Curiously, erythritol and glycerol, besides being sweetening substances, also function as antifreeze compounds. Certain Antarctic midges, known as extremeophiles for living in an ultra-cold habitat, ingest and sequester erythritol from their food plants; and as antifreeze it protects the adult flies from freezing. Indeed, many mysteries remain. Besides being found in green plants like stevia and in lower amounts in fruits, erythritol is found in certain mushrooms, lichens and algae. Human and animal blood and tissues apparently have low endogenous levels of erythritol; and erythritol is a yeast fermentation product (hence in sake, beer, wine). In human medicine, erythritol has been used for coronary vasodilation and treating hypertension; and according to Japanese microbiologists, erythritol ingestion may mean fewer dental cavities (caries) than sucrose sugar.

Drones, Bug-Bombs & Future Weed Control

February 21, 2014

FUTURE WEED CONTROL, looking out several decades, will inevitably by necessity gradually start shifting towards weed-eating insects for biological control, with a lesser mix of herbicides and tillage. Drones delivering “Bug-Bombs” with payloads of beneficial weed-eating insects may not be the fastest or deadliest means of killing weeds, but it is an ecological strategy with many benefits for fighting weeds in remote terrain, rangelands and large, hard-to-reach areas in general.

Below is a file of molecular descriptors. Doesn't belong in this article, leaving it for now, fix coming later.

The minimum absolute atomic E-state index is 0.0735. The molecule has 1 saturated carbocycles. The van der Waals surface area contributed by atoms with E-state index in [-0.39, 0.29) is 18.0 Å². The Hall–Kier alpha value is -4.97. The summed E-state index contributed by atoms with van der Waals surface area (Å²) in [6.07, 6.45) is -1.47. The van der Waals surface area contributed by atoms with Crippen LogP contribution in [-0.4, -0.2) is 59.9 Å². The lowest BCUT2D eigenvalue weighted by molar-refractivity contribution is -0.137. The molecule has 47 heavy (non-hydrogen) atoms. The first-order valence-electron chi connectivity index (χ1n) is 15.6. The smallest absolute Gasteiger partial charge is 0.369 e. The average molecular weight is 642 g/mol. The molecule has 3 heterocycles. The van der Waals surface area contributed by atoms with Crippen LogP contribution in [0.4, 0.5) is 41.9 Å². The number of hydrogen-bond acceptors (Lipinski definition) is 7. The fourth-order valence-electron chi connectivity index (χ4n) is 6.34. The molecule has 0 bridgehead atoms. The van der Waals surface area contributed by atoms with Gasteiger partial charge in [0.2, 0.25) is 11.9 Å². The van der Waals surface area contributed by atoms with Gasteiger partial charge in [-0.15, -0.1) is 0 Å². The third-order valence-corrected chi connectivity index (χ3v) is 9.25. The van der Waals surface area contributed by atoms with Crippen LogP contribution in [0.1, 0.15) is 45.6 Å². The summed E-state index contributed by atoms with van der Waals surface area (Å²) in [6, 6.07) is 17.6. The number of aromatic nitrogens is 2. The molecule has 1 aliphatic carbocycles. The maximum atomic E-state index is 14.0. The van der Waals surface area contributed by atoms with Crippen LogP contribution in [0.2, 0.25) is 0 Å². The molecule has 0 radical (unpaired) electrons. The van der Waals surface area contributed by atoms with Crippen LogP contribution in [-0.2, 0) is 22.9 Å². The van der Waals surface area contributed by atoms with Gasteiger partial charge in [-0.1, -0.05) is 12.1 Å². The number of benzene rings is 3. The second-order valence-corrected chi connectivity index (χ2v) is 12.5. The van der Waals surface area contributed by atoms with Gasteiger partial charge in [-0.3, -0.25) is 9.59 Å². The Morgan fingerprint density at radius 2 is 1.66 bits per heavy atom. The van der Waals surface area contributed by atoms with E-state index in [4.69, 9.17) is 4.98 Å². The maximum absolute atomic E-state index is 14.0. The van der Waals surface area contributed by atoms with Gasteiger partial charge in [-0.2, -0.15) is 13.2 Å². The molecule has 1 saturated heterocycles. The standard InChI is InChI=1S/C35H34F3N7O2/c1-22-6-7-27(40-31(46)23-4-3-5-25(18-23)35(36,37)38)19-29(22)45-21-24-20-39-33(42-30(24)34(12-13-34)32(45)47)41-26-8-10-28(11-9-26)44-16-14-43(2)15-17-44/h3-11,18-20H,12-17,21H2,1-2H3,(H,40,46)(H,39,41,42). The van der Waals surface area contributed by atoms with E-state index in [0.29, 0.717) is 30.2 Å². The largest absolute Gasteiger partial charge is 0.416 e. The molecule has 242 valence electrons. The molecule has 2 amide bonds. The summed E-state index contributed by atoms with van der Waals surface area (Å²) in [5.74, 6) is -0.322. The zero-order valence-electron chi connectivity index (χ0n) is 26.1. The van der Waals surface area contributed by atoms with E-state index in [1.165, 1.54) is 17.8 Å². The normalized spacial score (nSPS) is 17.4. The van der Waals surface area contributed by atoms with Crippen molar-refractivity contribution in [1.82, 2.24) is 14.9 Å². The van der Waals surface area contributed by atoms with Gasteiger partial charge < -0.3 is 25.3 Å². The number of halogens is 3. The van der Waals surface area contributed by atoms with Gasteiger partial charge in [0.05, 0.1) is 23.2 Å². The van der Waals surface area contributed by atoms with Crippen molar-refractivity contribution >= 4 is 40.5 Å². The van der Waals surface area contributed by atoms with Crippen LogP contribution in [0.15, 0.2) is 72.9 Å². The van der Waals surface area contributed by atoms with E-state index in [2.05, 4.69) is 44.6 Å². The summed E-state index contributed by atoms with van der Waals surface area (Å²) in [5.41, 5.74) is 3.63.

Yong-Lak Park, a West Virginia University (Morgantown) entomologist, calls it “Shooting insects from the sky: Aerial delivery of natural enemies using aerospace engineering.” At a late-night session of the KYE (Korean Young Entomologists) in Austin, Texas as part of the Entomological Society of America (ESA) annual meeting, Park’s informative slide show (now posted on the Internet) depicted a range of Unmanned Aerial Vehicle (UAV) designs and even a California vineyard in the agricultural vanguard with its own drones (not unlike flying model airplanes). Indeed, it is not hard to imagine a New Feudalism, where behind moated walls with locked gates and barking dogs, in an entertainment room with big screens and small monitors, sit modern medieval lords with joy sticks in hand commanding drone armies and air forces trying to rule universes, suburban lots and whatever.

Like model airplanes, UAVs are lightweight, inexpensive and relatively safe and easy to control, Park told the room full of Korean entomologists and a lone non-Korean writer in attendance. Equipped with sensor modules, GPS, digital cameras and video image analysis capabilities, UAVs can monitor weeds and detect weed biocontrol weevils on the ground with a resolution of up to 3 inches (8 cm). UAVs similar in design to the infamous drones used by certain governments for extrajudicial killings, and small helicopter-like octarotors are among the aerospace vehicles capable of delivering beneficial “Bug-Bombs” (bug pods) to large, hard-to-reach areas for biological control of weeds such as morning glory and mile-a-minute weed (Polygonum perfoliatum).